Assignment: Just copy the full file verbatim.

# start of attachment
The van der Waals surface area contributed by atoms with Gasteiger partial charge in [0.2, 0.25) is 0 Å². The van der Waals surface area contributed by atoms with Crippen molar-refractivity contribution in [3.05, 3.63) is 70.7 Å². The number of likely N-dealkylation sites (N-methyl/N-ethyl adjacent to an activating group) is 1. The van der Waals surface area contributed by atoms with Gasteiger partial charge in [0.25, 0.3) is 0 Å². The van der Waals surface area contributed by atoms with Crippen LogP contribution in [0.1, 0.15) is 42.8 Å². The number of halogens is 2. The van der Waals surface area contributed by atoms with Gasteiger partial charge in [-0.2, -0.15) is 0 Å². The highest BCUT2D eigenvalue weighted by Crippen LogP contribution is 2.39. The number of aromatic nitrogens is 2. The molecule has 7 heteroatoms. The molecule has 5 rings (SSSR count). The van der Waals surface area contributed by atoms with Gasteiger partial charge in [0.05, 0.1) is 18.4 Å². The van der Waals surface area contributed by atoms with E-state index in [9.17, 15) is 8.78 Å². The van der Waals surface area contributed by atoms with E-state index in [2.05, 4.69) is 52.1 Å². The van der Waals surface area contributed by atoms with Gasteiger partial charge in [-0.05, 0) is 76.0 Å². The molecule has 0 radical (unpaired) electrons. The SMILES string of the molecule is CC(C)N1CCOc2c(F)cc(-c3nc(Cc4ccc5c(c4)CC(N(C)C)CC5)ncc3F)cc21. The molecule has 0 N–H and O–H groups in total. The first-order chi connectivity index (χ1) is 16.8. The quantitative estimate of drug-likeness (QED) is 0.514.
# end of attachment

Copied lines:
The van der Waals surface area contributed by atoms with Gasteiger partial charge in [0.2, 0.25) is 0 Å². The van der Waals surface area contributed by atoms with Crippen molar-refractivity contribution in [3.05, 3.63) is 70.7 Å². The number of likely N-dealkylation sites (N-methyl/N-ethyl adjacent to an activating group) is 1. The van der Waals surface area contributed by atoms with Gasteiger partial charge in [0.25, 0.3) is 0 Å². The van der Waals surface area contributed by atoms with Crippen LogP contribution in [0.1, 0.15) is 42.8 Å². The number of halogens is 2. The van der Waals surface area contributed by atoms with Gasteiger partial charge in [-0.2, -0.15) is 0 Å². The highest BCUT2D eigenvalue weighted by Crippen LogP contribution is 2.39. The number of aromatic nitrogens is 2. The molecule has 7 heteroatoms. The molecule has 5 rings (SSSR count). The van der Waals surface area contributed by atoms with Gasteiger partial charge in [0.05, 0.1) is 18.4 Å². The van der Waals surface area contributed by atoms with E-state index in [9.17, 15) is 8.78 Å². The van der Waals surface area contributed by atoms with E-state index in [2.05, 4.69) is 52.1 Å². The van der Waals surface area contributed by atoms with Gasteiger partial charge in [-0.05, 0) is 76.0 Å². The molecule has 0 radical (unpaired) electrons. The SMILES string of the molecule is CC(C)N1CCOc2c(F)cc(-c3nc(Cc4ccc5c(c4)CC(N(C)C)CC5)ncc3F)cc21. The molecule has 0 N–H and O–H groups in total. The first-order chi connectivity index (χ1) is 16.8. The quantitative estimate of drug-likeness (QED) is 0.514.